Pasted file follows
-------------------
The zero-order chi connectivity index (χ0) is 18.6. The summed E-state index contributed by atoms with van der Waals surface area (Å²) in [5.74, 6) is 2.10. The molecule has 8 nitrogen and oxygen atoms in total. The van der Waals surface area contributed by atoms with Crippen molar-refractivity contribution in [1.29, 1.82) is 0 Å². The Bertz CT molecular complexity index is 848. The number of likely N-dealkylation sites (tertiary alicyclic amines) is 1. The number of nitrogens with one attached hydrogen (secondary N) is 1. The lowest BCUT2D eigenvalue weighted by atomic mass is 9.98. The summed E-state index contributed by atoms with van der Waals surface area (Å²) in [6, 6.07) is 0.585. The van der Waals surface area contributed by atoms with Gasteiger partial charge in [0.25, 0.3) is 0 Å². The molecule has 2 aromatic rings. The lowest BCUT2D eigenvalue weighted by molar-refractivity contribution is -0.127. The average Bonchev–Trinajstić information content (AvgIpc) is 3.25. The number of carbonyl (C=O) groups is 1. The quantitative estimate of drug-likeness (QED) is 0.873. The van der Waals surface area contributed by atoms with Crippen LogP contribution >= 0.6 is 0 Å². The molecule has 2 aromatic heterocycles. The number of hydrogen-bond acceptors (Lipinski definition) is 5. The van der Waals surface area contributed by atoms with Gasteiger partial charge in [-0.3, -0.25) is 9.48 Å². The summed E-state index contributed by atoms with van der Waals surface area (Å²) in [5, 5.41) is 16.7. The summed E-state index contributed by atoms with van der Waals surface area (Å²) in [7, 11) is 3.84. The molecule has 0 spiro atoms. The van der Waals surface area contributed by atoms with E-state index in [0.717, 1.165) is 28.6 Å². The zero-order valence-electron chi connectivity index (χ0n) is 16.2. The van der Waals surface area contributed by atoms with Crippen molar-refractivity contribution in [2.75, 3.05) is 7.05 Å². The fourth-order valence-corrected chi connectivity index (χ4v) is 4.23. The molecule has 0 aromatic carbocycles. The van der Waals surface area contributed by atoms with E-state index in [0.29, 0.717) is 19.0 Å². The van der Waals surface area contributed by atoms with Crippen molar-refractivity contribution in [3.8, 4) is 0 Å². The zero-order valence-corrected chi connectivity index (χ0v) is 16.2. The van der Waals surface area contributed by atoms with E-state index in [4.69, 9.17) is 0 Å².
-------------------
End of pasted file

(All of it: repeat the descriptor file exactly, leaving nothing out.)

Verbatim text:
The zero-order chi connectivity index (χ0) is 18.6. The summed E-state index contributed by atoms with van der Waals surface area (Å²) in [5.74, 6) is 2.10. The molecule has 8 nitrogen and oxygen atoms in total. The van der Waals surface area contributed by atoms with Crippen molar-refractivity contribution in [1.29, 1.82) is 0 Å². The Bertz CT molecular complexity index is 848. The number of likely N-dealkylation sites (tertiary alicyclic amines) is 1. The number of nitrogens with one attached hydrogen (secondary N) is 1. The lowest BCUT2D eigenvalue weighted by atomic mass is 9.98. The summed E-state index contributed by atoms with van der Waals surface area (Å²) in [6, 6.07) is 0.585. The van der Waals surface area contributed by atoms with Gasteiger partial charge in [0.25, 0.3) is 0 Å². The molecule has 2 aromatic rings. The lowest BCUT2D eigenvalue weighted by molar-refractivity contribution is -0.127. The average Bonchev–Trinajstić information content (AvgIpc) is 3.25. The number of carbonyl (C=O) groups is 1. The quantitative estimate of drug-likeness (QED) is 0.873. The van der Waals surface area contributed by atoms with Crippen LogP contribution >= 0.6 is 0 Å². The molecule has 2 aromatic heterocycles. The number of hydrogen-bond acceptors (Lipinski definition) is 5. The van der Waals surface area contributed by atoms with Gasteiger partial charge in [-0.3, -0.25) is 9.48 Å². The summed E-state index contributed by atoms with van der Waals surface area (Å²) in [5, 5.41) is 16.7. The summed E-state index contributed by atoms with van der Waals surface area (Å²) in [7, 11) is 3.84. The molecule has 0 spiro atoms. The van der Waals surface area contributed by atoms with E-state index in [0.717, 1.165) is 28.6 Å². The zero-order valence-electron chi connectivity index (χ0n) is 16.2. The van der Waals surface area contributed by atoms with Crippen molar-refractivity contribution in [2.75, 3.05) is 7.05 Å². The fourth-order valence-corrected chi connectivity index (χ4v) is 4.23. The molecule has 0 aromatic carbocycles. The van der Waals surface area contributed by atoms with E-state index in [0.29, 0.717) is 19.0 Å². The van der Waals surface area contributed by atoms with Crippen molar-refractivity contribution in [3.8, 4) is 0 Å². The zero-order valence-corrected chi connectivity index (χ0v) is 16.2. The van der Waals surface area contributed by atoms with E-state index in [4.69, 9.17) is 0 Å².